When a couple divorces, some of the most important decisions they have to make pertaining to their children. After an agreement is made on the custody of a child, parents must also come to a conclusion on the issue of child support. In New York, it is mandatory for both parents of a child to financially assist them. This is because childcare in Long Island can be expensive for one parent to manage on their own. Even though only one parent maintains physical custody of a child, the non-custodial parent is required to support them financially. In order to do so, the parent must pay scheduled child support payments. These payments are used by the primary caretaker only for matters related to the wellbeing of the child.
NYS Child Support Standards Act
Every family and their situation is different from another, therefore every case is handled as such. The state of New York does not approach every family with one solution to determine child support. The state’s goal when determining child support is to maintain a standard of living that the child was used to before the divorce. In order to come to a decision for each family, the state created the New York State Child Support Standards Act. This is a formula that allows the state to come to a fair conclusion through a percentage system. The system takes a percentage of the parents’ combined income and distributes it in proportion to an income of $80,000. New York State came to the following conclusion:
- One child – 17%
- Two children – 25%
- Three children – 29%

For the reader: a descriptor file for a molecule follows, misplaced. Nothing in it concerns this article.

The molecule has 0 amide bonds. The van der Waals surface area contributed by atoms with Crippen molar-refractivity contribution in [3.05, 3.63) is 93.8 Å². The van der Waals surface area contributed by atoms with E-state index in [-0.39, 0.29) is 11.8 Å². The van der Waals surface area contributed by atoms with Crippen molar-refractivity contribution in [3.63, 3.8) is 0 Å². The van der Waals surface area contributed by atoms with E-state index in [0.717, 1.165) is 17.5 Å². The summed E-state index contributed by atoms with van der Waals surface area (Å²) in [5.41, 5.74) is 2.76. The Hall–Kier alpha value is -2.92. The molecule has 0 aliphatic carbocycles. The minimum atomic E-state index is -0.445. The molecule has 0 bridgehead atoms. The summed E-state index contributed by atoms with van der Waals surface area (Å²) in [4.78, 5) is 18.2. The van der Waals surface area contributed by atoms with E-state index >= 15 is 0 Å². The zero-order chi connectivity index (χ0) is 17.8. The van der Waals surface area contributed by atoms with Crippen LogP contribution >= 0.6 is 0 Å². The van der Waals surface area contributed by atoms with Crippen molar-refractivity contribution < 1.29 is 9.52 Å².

- Four children – 31%
- Five or more children – no less than 35%
The court considers other factors as well when determining child support. This may include which parent has physical custody, both parents’ income, debts/assets, taxes, age, health, and more.
When Does Child Support Stop?
Parents are only required to pay child support until their child reaches a certain age. In the state of New York, the age of emancipation is seen as 21 years old. This allows child payments to stop when the child turns that age. Although, there are some exceptions depending on circumstances surrounding the family in question. If a parent believes their child is financially independent before they turn 21 (but after they turn 18), they may wish to prove so to a court in order to end payments earlier. If a child chooses to continue higher education, the court may extend payments until they graduate college. In order to end child support payments, the parents must file to declare their child as emancipated and the court must agree.
Contact our Firm
If you or a family member is seeking representation for a child support case, contact Peter V. Mandi & Associates, Inc. today.
Peter V. Mandi, Esq. is an experienced divorce and family law attorney located in Bohemia, New York. If you require strong and dedicated legal representation in Long Island, New York, contact Peter V. Mandi & Associates, Inc. today for a free consultation.